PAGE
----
The first, and arguably most important contextual note, and one which sets the stage for reading all of Ezekiel, is to know that in this time period Yahweh’s people are in the throes of Babylonian exile. The prophet Ezekiel, who was among those exiled, was given to pronounce both judgment and blessing upon the people of Israel; and in Chapter 36 we find both. The reason for the judgment and subsequent exile is recalled, yet following quick on its heels is the prophecy of blessing and restoration that Yahweh is about to work in His people.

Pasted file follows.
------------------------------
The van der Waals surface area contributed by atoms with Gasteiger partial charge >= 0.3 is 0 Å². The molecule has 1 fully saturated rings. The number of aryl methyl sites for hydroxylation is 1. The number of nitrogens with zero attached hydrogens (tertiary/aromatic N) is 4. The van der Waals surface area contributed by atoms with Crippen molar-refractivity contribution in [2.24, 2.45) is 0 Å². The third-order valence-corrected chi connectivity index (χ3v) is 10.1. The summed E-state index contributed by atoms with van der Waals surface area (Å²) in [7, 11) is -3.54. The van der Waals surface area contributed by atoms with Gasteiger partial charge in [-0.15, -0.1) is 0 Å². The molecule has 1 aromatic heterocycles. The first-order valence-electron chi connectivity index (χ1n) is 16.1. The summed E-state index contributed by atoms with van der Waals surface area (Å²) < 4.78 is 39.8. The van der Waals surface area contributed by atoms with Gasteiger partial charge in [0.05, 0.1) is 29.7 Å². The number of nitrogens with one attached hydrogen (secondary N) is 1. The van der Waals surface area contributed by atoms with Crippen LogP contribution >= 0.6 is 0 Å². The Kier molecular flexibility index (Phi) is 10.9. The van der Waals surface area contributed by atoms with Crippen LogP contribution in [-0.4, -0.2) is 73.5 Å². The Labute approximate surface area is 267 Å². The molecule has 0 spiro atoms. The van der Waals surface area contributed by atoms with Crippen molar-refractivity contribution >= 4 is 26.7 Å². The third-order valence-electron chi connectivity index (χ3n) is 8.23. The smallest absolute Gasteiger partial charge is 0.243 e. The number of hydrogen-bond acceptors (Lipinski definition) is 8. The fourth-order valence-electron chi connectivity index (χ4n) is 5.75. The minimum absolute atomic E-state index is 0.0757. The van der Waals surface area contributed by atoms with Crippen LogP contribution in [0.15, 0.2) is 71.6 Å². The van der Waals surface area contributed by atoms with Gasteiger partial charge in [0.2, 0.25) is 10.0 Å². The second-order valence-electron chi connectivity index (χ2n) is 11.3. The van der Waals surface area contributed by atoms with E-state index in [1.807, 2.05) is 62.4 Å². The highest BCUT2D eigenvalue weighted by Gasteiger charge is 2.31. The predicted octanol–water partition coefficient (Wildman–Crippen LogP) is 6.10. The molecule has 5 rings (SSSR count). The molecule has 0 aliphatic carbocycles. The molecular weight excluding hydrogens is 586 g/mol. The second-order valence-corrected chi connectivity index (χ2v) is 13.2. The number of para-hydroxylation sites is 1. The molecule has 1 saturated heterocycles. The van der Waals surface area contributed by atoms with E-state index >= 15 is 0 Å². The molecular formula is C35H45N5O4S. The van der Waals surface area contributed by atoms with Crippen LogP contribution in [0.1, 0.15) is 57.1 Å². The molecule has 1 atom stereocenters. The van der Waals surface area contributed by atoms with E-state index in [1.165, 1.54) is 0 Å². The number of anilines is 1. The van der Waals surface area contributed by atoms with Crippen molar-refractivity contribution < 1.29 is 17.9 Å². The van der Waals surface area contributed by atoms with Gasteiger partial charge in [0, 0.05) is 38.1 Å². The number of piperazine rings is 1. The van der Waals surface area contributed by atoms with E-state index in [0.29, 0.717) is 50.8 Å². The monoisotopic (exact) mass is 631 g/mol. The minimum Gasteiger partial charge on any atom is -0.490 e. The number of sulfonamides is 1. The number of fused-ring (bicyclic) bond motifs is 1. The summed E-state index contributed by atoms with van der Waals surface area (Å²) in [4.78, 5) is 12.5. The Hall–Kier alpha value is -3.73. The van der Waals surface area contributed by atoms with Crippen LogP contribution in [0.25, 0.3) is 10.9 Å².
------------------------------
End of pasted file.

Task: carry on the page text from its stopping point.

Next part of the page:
Because Yahweh’s name is on His people, and because His name is His reputation, the fact that His people are now a conquered and exiled people puts them in a bad light with other nations. By extension, this calls into question Yahweh’s name and reputation. If Babylon and Assyria could conquer Israel, then clearly the gods of Babylon and Assyria must be more powerful than this Yahweh, God of the Israelites. Thus Yahweh’s proclamation in this chapter is that his rescuing and restoring His people (describing an Eden-like restoration of the land – cf. verse 35) is under-girded by a desire to restore His name among the nations. It is for His name’s sake (and not their sake) that He is rescuing and restoring His people, Israel. This is most heavily emphasized beginning with verse 22 and capped off with the last verse of the Chapter, “then they (the nations) will know that I am Yahweh.” (Ezekiel 36:38)